Thursday, February 16, 2017

Flynn’s Resignation Is Blood in the Water for Attack on Trump and His Russia Policy

The resignation of Donald Trump’s National Security Adviser Lt. Gen. Mike Flynn is a major coup for Establishment forces trying to hobble the new administration before it can get to its feet. With a single-minded mania that would do Captain Ahab credit, the anti-Trumpers will now redouble their efforts to harpoon their great white whale in the White House.
It all pretty much comes down to Russia. Congressional critics of both parties are demanding that Flynn’s talking with the Russian ambassador in Washington be subsumed into inquiries about unproven allegations of Russian hacking of the U.S. election and the president’s dogged unwillingness to denounce Vladimir Putin as a murderer, thug, war criminal, and so forth. Obviously, no one but a cabal of Kremlin agents could consider a worthy goal of American policy a respectful, give-and-take policy toward so deplorable an adversary. The fact that discussion of sanctions against Russia imposed by the Obama Administration came up in Flynn’s talk with the ambassador will spur efforts on Capitol Hill to codify them in law to prevent Trump from lifting them.
Trump is guilty of many unpardonable crimes and heresies against the Establishment. His insistence on controlling our borders, his America-first trade policy, and his rejection of nation-building and «regime change» as standard U.S. policy are bad enough. But anything less than a full-throated detestation of Russia is totally intolerable and must be stopped by any means necessary. It remains to be seen whether the full story of Deep State management of leaks to produce Flynn’s political assassination will be revealed.  
Throughout the campaign, despite the neoconservative Russophobia of his GOP rivals and Hillary’s Clinton’s effort to run against a Trump-Putin ticket, Trump refused to take the easy way out and back off his stated purpose to «get along with Russia.» While few accuse him of having a wonkish, detailed knowledge of strategic issues – for example, mocking accusations that he doesn’t know what the nuclear triad is – he seems to have an instinctive understanding that nothing good can happen under his tenure if our current collision course with Russia isn’t abated.
To be sure, it was unclear where Flynn fit into that understanding. Already widely accused of being a Putin toady, largely based on sitting next to the Russian president at a 2015 dinner for the RT television network, Flynn doesn’t come across in his writing as particularly pro-Russian. In a book co-authored with über-neoconservative Michael Ledeen, Flynn depicted Russia as part of an enemy combination consisting of North Korea, China, Iran, Syria, Cuba, Bolivia, Venezuela, Nicaragua, al-Qaida, Hezbollah, and ISIS.
Flynn also advocated the creation of an Arab «NATO-like structure» of our Sunni so-called allies, starting with Saudi Arabia, who have exercised such a baneful influence on U.S. policy in pushing regime changes in Iraq, Libya, and Syria. With Flynn’s recently putting Iran «on notice» concerning a recent missile test, even some Trump supporters are concerned that this administration could repeat George Bush’s disaster in Iraq but on a far larger scale.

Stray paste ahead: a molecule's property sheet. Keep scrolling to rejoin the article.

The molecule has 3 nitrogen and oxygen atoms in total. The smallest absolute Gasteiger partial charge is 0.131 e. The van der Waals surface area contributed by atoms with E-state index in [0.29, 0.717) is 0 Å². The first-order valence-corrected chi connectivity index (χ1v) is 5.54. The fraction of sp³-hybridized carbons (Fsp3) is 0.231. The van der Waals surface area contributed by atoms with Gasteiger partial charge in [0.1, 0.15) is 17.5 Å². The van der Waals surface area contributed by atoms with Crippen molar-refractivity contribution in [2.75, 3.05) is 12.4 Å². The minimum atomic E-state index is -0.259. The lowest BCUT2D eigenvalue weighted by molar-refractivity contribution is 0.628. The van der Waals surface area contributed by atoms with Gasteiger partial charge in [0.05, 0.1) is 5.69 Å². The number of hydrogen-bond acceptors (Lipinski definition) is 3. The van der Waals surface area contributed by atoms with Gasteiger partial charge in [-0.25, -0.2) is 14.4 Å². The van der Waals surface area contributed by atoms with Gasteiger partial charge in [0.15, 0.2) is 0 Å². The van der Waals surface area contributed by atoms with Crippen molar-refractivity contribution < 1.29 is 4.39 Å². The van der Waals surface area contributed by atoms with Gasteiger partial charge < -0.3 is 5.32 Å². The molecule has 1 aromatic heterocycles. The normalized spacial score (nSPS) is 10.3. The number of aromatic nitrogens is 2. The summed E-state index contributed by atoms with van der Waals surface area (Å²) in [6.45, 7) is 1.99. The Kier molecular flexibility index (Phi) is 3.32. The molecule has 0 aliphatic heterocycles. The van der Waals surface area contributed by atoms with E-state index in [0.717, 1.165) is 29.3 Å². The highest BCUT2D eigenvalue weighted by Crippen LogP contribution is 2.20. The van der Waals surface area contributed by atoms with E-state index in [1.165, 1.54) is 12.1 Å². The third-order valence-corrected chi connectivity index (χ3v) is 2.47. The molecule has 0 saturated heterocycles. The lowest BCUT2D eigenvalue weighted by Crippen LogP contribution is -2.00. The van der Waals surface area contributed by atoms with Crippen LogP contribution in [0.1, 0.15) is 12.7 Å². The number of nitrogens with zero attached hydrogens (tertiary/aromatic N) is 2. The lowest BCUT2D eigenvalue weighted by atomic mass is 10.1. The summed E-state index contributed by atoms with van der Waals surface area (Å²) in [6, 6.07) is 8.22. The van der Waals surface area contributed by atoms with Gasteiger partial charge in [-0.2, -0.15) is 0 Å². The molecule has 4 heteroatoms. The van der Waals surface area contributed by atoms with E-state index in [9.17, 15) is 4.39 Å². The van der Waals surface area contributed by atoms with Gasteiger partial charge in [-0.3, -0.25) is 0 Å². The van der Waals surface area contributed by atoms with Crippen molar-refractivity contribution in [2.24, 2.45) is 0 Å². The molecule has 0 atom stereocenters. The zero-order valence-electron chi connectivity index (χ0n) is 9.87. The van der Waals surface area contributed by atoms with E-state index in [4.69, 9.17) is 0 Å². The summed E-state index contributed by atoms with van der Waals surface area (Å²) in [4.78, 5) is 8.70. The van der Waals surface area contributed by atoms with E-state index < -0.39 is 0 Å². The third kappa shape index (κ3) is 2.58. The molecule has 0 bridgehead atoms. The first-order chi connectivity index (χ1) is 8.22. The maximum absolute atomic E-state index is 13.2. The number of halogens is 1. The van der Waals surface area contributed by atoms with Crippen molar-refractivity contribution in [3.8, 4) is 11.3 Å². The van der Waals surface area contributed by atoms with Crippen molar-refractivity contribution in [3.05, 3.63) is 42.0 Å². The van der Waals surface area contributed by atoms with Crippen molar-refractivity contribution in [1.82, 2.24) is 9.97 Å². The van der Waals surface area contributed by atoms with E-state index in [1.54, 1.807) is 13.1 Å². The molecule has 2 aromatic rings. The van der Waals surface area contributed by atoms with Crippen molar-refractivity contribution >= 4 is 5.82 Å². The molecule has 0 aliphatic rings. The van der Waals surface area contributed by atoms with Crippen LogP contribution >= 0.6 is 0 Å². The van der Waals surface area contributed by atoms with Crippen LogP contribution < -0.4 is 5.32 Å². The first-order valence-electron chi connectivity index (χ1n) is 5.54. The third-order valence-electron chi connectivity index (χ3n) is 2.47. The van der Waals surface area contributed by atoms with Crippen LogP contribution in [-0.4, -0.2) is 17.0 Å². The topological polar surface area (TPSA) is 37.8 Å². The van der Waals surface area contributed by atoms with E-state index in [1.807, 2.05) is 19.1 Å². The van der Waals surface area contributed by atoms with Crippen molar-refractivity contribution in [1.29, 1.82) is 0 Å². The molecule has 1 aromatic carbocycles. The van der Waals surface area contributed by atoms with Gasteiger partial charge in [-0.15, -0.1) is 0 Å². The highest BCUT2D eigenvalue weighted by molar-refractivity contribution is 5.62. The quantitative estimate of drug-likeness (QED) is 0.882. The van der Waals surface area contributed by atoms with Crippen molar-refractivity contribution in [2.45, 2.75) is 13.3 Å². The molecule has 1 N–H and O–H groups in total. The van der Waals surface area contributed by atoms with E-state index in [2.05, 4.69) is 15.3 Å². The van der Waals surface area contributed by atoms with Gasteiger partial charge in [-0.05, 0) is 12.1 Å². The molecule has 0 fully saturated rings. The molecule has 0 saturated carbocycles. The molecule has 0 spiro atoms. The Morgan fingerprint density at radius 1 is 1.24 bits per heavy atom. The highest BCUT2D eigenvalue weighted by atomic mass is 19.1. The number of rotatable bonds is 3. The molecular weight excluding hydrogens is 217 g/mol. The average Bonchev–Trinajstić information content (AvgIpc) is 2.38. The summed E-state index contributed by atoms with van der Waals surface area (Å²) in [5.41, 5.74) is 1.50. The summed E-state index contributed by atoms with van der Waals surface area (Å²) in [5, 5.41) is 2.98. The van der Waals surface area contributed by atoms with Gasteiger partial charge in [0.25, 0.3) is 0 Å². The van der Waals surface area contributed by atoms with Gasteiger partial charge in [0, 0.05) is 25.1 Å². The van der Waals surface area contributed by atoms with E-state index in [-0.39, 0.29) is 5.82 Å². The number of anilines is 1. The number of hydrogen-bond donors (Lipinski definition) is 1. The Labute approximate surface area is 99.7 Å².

Still, this needs to be clear: while restoring normal ties with Russia is a prerequisite for Trump’s having a successful foreign and security policy, it’s not a guarantee. If the administration thinks it can cuddle up with the Kremlin so the U.S. and Russia can team up against China, or if they expect Russia to throw Iran under the bus, they don’t know the first thing about Russians or strategy.  This is not a time for gimmicks or facile rhetoric; it’s time to find some real understanding on mutual interests and cooperation against real dangers.
Sometimes it seems Trump is the only one in his administration who understands that, though I have high hopes for Steve Bannon and Stephen Miller. (Maybe Trump should only listen to people named Στέφανος!) In her maiden speech at the United Nations, his ambassador, Nikki Haley, condemned Russia in language that could have been drafted by Samantha Power (and in fact, was perhaps drafted by her residual staff in New York). White House spokesman Sean Spicer recently insisted that Russia must return Crimea to Ukraine, or else. Vice President Mike Pence has openly differed from Trump on Russia.
It will be important to see who replaces Flynn. Of the names being mentioned, the absolute worst choice would be General David Petraeus. This is someone who in Senate testimony, just before the 14th anniversary of the 9/11 attacks advocated arming al-Qaeda – al-Qaeda! – in Syria. (But only the moderate terrorists, of course.) Amazingly, there was no burst of outrage from even one of the assembled solons.
Finally, a note about the Balkans. Just as America’s post-Cold War venture into global hegemony featured Balkan interventions calculated in large part to box in the Russians and curry favor with the Islamic world, a reversal of those policies – rapprochement with Moscow, treating Islamic terror as an enemy, not an item in our toolkit – eventually would help rebalance the Balkans in a positive way for Serbia and Republika Srpska. The key word is «eventually», where a more rational global policy from Washington would in time be felt locally as well. Conversely, if the Establishment succeeds in confining Trump, that larger change in context might not occur, perpetuating the current anti-Serbian policies for some time longer.

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